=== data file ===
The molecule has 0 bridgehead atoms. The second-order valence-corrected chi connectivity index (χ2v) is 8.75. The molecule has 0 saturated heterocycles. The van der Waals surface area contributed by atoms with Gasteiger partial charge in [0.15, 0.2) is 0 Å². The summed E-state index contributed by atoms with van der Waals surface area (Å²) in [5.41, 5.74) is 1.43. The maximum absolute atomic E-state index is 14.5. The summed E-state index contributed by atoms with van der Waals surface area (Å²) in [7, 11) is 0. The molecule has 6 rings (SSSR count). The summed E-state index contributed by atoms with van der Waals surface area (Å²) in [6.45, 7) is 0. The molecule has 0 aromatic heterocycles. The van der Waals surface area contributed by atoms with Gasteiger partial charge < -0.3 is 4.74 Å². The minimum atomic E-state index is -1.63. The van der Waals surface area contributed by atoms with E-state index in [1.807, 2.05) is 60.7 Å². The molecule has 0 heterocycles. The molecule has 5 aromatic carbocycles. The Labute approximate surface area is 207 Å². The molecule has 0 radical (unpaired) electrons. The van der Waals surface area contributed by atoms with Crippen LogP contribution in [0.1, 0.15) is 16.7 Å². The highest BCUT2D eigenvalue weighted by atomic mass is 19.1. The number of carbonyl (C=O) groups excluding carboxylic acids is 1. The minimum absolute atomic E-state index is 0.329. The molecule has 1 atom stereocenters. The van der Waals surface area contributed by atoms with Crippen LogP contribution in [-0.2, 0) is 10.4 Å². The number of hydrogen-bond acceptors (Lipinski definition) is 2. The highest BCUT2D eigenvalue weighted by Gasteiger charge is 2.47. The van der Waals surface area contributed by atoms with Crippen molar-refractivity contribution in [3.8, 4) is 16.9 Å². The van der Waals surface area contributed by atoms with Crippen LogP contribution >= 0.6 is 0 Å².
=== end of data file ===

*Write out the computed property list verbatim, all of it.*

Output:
The molecule has 0 bridgehead atoms. The second-order valence-corrected chi connectivity index (χ2v) is 8.75. The molecule has 0 saturated heterocycles. The van der Waals surface area contributed by atoms with Gasteiger partial charge in [0.15, 0.2) is 0 Å². The summed E-state index contributed by atoms with van der Waals surface area (Å²) in [5.41, 5.74) is 1.43. The maximum absolute atomic E-state index is 14.5. The summed E-state index contributed by atoms with van der Waals surface area (Å²) in [7, 11) is 0. The molecule has 6 rings (SSSR count). The summed E-state index contributed by atoms with van der Waals surface area (Å²) in [6.45, 7) is 0. The molecule has 0 aromatic heterocycles. The van der Waals surface area contributed by atoms with Gasteiger partial charge < -0.3 is 4.74 Å². The minimum atomic E-state index is -1.63. The van der Waals surface area contributed by atoms with E-state index in [1.807, 2.05) is 60.7 Å². The molecule has 0 heterocycles. The molecule has 5 aromatic carbocycles. The Labute approximate surface area is 207 Å². The molecule has 0 radical (unpaired) electrons. The van der Waals surface area contributed by atoms with Crippen LogP contribution in [0.1, 0.15) is 16.7 Å². The highest BCUT2D eigenvalue weighted by atomic mass is 19.1. The number of carbonyl (C=O) groups excluding carboxylic acids is 1. The minimum absolute atomic E-state index is 0.329. The molecule has 1 atom stereocenters. The van der Waals surface area contributed by atoms with Crippen LogP contribution in [-0.2, 0) is 10.4 Å². The number of hydrogen-bond acceptors (Lipinski definition) is 2. The highest BCUT2D eigenvalue weighted by Gasteiger charge is 2.47. The van der Waals surface area contributed by atoms with Crippen molar-refractivity contribution in [3.8, 4) is 16.9 Å². The van der Waals surface area contributed by atoms with Crippen LogP contribution >= 0.6 is 0 Å².